Like other debt collectors, the Internal Revenue Service has a process by which it can garnish an Illinois taxpayer’s wages and divert those wages to offset delinquent taxes. Unless the taxpayer makes other arrangements, the wage levy will continue until the taxes get paid.
With its wage levy process, however, the IRS enjoys special rights that other debt collectors do not. For instance, the IRS does not actually have to go to court to get a court order allowing a garnishment of wages. All they need do is send a taxpayer’s employer the appropriate paperwork, and the employer will have to comply.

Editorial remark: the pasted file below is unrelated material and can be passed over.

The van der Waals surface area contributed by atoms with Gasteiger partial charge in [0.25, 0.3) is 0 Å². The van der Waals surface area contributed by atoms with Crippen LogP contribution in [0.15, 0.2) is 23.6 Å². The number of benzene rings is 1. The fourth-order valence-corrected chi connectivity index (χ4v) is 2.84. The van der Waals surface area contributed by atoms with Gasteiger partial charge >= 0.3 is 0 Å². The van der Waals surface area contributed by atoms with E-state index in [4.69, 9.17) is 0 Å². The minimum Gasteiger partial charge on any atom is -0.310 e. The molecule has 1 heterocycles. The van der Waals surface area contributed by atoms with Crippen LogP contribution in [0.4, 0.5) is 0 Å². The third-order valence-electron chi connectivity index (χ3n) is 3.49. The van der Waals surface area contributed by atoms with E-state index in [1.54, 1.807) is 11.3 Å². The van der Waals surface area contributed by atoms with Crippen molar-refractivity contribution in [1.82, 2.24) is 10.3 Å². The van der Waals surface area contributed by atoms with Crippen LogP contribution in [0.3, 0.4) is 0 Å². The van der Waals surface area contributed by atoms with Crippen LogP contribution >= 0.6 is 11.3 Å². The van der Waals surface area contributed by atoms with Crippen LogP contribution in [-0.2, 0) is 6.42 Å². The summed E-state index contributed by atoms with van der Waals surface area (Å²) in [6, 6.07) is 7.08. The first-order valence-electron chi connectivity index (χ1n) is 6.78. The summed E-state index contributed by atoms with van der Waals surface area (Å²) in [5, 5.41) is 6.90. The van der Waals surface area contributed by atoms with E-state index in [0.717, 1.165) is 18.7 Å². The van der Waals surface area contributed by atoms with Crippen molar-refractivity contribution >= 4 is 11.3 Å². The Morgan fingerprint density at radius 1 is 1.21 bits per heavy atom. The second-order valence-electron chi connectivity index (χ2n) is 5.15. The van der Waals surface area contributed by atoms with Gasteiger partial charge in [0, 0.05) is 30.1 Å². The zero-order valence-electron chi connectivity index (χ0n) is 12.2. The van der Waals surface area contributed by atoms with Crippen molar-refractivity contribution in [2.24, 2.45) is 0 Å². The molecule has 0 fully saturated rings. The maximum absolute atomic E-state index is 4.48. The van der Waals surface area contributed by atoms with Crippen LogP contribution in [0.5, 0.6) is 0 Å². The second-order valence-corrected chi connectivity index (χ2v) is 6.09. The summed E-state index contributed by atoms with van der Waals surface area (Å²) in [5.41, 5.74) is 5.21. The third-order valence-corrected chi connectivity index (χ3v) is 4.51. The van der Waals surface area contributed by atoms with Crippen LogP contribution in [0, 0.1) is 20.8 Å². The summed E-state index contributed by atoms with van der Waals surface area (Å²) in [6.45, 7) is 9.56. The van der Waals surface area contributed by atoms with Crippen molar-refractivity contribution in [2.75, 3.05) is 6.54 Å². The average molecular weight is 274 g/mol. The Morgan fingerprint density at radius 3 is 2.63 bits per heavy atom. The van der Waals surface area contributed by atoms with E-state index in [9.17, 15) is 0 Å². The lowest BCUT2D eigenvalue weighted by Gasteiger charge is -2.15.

Also, a typical garnishment order is generally capped in that a creditor can only take a certain amount from the debtor’s paycheck. This is not the case when it comes to a wage levy. With respect to a wage levy, all the IRS needs to do is leave a certain minimum amount of take home pay available for the taxpayer to meet his or her basic needs.
This minimum amount is not much. By way of example, a single person with no children will only get to keep $1,016.67 a month, at least as of 2019. This translates in to a little more than $12,000 a year, which, when one thinks about it, is not much even for one person to live off.
A resident of the greater Chicago area who is facing an IRS wage levy or other federal collection efforts may want to go over his or her options with an attorney and do so sooner rather than later. By way of example, attempting to compromise may save the person the trouble of having to figure out how to live without most of his or her employment income.